A majority of Mountain View City Council members agreed Tuesday night that the city should adopt a mandatory seismic retrofit program to prevent older, structurally weak apartment buildings from collapsing in a major earthquake.
The preliminary decision, made in a Sept. 4 study session, was regarded as the only effective path to bring aged residential buildings into compliance with modern building codes. But council members approached the idea with a heavy dose of skepticism over whether landlords would be able to recoup the cost of safety upgrades under the constraints of the city's rent control law, and concerns that it could lead to more rent-controlled apartments being torn down.
Under a mandatory citywide retrofit program, property owners would be required to make seismic upgrades to residential buildings that have a "soft-story" ground floor deemed structurally weak and vulnerable to collapse in a strong earthquake. A recent survey commissioned by the city found that Mountain View is home to an estimated 488 soft-story buildings, representing about 16 percent of the city's total housing stock.
Taking a softer approach to the problem through a voluntary incentive-based retrofit program would likely be ineffective, according to city staff. Other Bay Area cities like San Francisco and Berkeley -- which have mandatory programs -- originally took a voluntary approach and found very few landlords willingly pursued the seismic upgrades. The soft-story survey report made clear that "substantial citywide risk reduction" can only be achieved through a mandatory program.
"I think it's really important these be addressed before the next major earthquake, if at all possible," said Councilman Chris Clark. "I think it's best to approach this with a mandatory program."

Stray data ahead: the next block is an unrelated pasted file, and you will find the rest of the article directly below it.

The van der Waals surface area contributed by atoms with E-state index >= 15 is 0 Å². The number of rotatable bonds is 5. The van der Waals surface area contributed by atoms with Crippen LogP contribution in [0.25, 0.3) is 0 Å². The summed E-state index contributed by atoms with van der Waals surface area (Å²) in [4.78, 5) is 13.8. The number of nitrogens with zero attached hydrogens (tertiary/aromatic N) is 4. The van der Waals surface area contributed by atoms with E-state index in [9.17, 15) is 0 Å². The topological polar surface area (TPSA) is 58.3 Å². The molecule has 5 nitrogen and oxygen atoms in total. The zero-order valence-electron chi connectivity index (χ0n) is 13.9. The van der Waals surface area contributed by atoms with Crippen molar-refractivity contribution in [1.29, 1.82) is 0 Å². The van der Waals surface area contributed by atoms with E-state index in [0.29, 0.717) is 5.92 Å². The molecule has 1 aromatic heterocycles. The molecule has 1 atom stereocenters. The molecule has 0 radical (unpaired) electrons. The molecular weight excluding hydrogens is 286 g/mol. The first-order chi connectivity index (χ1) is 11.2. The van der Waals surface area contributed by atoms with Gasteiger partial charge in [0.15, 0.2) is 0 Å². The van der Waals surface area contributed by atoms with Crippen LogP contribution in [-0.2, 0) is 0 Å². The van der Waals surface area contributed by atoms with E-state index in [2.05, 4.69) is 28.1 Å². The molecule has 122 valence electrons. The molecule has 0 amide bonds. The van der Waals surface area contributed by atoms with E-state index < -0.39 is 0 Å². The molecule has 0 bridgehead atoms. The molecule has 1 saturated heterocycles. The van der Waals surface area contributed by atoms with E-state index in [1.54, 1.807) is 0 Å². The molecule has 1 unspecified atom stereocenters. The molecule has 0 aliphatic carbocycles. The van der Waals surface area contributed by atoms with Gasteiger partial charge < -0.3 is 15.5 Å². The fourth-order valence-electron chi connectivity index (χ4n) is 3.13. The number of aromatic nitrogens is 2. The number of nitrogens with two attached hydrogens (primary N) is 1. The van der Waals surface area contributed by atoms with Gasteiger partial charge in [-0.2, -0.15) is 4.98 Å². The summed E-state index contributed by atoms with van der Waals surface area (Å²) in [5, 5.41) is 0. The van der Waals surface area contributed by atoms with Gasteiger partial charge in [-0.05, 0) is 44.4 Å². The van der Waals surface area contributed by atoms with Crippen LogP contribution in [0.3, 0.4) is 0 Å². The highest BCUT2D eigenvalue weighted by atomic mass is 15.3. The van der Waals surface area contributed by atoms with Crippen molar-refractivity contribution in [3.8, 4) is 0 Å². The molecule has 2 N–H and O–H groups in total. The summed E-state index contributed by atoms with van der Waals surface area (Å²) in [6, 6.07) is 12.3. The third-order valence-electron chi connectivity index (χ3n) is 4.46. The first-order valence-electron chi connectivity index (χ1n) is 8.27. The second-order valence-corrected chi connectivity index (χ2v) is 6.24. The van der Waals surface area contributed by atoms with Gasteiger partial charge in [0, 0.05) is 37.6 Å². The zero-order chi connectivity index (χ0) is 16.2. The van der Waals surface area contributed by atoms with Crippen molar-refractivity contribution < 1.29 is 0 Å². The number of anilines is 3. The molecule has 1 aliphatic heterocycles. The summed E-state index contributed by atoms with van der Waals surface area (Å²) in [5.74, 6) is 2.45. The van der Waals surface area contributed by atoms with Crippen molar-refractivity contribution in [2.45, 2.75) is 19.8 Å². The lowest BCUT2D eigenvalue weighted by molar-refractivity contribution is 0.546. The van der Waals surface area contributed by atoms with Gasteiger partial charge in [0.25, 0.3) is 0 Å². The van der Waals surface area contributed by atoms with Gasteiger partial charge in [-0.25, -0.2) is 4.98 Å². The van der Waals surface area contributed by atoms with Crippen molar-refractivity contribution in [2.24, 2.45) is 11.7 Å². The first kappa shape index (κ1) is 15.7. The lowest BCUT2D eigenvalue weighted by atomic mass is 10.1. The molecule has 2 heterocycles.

The biggest concern among council members was whether the retrofit program would amount to an unfair burden on property owners who can't easily pass on the costs to tenants under the city's 2016 rent control law. Landlords would need to go through a petition process and convince a hearing officer that they did not receive a "fair rate of return" that year due to investments in seismic improvements.
Although a mandatory retrofit program would not necessarily mean property owners would be able to pass the costs on to tenants, a voluntary program would mean landlords would have to eat the costs. Capital improvements that are required to comply with local laws can be included in a petition to increase rents, whereas discretionary upgrades can't be included.
"If it's a mandatory program, it's not an absolute guarantee that they can recover (the money) in a rent increase," City Manager Dan Rich said. "But if it's voluntary, it's an absolute guarantee that they cannot recover it."
Councilwoman Margaret Abe-Koga said a mandatory program would need to come with some kind of support from the city, whether it be a low- or zero-interest loan program to carry out the construction work or financial assistance using affordable housing funds. She suggested that the money could come from housing impact fees from developers, which could potentially be used to offset the costs to landlords.
"We either have to make it voluntary and hope for the best or make it mandatory and ensure that there is funding available for them to do it, and that may mean that we just have to fund it ourselves," Abe-Koga said.
Taking a similar approach, Councilwoman Lisa Matcihak said the city should explore ways to "100 percent" fund the retrofit work, possibly through grants. Without that kind of financial help, Matichak said she couldn't back a mandatory retrofit program.
"I can't support having a cost that we're placing upon housing providers that they don't have a way to recover," she said.
Councilman Ken Rosenberg said he worried many property owners are going to crunch the numbers and find that bearing the full cost of the retrofit work simply isn't worth it, and that it would be a better return on investment to simply tear down these older buildings and replace them with units not constrained by rent control.